and Forest Restoration - Pros
and Cons to Salvage Logging
to salvage logging:
create enough ash to plug soil pores and thereby signifi- cantly
reduce water infiltration rates. Snow-melt and rainstorms result
in more water than the soil can rapidly absorb. A high probabil-
ity of massive soil surface erosion and sediment deposits in streams
results. Management practices that result in an increase of surface
organic debris in close contact with the mineral soil underneath
the ash layer can impede surface water runoff. This allows greater
water absorption by the soil and reduces erosion.
of trees is one of the most effective restoration processes used
to achieve this objective, but is labor intensive and expensive.
Salvage logging can achieve the same objective if logging debris
is used in the same way as contour felling.
2) Ash layers
create an environment that can be hostile to rapid recolonization
by tree seedlings and other potentially desirable plant species.
The black surface of burned areas can reach tempera- tures in excess
of 170° F, which is lethal for many plant species. Disturbance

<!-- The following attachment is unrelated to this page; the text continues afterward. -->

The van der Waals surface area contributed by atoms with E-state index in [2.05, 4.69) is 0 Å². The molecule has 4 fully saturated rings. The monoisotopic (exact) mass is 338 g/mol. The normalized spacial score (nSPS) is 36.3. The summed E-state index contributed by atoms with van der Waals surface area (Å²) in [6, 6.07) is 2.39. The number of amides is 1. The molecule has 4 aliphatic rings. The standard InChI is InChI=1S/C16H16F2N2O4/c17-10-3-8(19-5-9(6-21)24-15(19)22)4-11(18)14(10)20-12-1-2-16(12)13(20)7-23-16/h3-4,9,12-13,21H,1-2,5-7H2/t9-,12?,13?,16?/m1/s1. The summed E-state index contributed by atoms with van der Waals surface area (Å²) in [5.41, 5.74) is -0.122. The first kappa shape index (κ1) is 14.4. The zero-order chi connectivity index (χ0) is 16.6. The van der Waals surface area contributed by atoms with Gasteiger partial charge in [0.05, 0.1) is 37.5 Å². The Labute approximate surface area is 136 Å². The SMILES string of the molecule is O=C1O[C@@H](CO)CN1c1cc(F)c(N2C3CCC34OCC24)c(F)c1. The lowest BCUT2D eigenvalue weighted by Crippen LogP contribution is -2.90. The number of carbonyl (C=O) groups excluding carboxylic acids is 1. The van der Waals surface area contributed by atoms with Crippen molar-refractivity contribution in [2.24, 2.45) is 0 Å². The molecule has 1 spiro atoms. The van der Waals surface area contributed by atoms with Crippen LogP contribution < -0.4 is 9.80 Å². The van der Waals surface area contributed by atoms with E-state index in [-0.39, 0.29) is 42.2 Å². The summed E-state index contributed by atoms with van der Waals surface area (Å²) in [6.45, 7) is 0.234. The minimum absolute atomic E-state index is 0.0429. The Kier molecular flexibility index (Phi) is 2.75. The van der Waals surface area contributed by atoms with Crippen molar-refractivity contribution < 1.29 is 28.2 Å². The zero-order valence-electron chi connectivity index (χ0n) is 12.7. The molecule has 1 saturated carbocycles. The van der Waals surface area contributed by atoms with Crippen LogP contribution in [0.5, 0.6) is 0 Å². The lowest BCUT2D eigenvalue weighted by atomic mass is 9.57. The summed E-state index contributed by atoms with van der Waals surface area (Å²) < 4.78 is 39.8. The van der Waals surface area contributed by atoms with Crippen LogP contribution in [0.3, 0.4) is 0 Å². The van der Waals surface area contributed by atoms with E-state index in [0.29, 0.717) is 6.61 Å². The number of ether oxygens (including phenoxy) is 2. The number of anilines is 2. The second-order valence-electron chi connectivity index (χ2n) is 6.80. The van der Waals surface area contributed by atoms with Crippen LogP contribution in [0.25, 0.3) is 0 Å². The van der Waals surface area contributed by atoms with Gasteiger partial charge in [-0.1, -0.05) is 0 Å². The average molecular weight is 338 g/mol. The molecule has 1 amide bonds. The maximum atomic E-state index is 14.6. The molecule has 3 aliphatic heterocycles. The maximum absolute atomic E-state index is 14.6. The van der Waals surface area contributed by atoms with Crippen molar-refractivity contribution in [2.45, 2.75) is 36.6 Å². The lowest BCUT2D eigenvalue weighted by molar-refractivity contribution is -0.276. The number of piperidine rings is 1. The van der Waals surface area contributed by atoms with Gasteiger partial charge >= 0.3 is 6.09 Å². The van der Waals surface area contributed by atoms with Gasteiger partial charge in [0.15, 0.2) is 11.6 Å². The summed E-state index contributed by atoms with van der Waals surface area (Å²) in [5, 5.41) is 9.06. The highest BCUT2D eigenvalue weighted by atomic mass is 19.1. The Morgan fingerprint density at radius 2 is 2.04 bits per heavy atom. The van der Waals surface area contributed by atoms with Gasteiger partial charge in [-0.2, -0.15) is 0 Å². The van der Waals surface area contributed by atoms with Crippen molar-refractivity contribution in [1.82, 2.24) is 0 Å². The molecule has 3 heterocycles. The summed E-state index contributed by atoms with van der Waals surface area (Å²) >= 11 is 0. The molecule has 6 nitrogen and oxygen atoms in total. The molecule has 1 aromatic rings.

of these black surfaces (logging activities) increases the albedo
and reduces surface temperatures. In addition, woody debris creates
shaded microsites that enhances tree seedling and native flora survival.
3) Amount of
dead and dry fuel loading is reduced. Future risk of “reburns”
to salvage logging:
1) Logging increases
surface erosion by further disturbing soils. The more a soil’s
structure is disrupted, the greater the potential for surface erosion.
2) Logging vectors
noxious weed seeds. Severely burned soils are very susceptible to
noxious and exotic plant invasion. Existing data indicates that
noxious weed abundance can increase threefold following fires.
3) Logging removes
standing trees that provide shade for microsites.
4) Logging removes
biomass needed for soil nutrient recycling.
5) Removal of
standing dead trees reduces habitat for cavity nesting birds and
their potential food source (beetle larvae that feed on dead trees).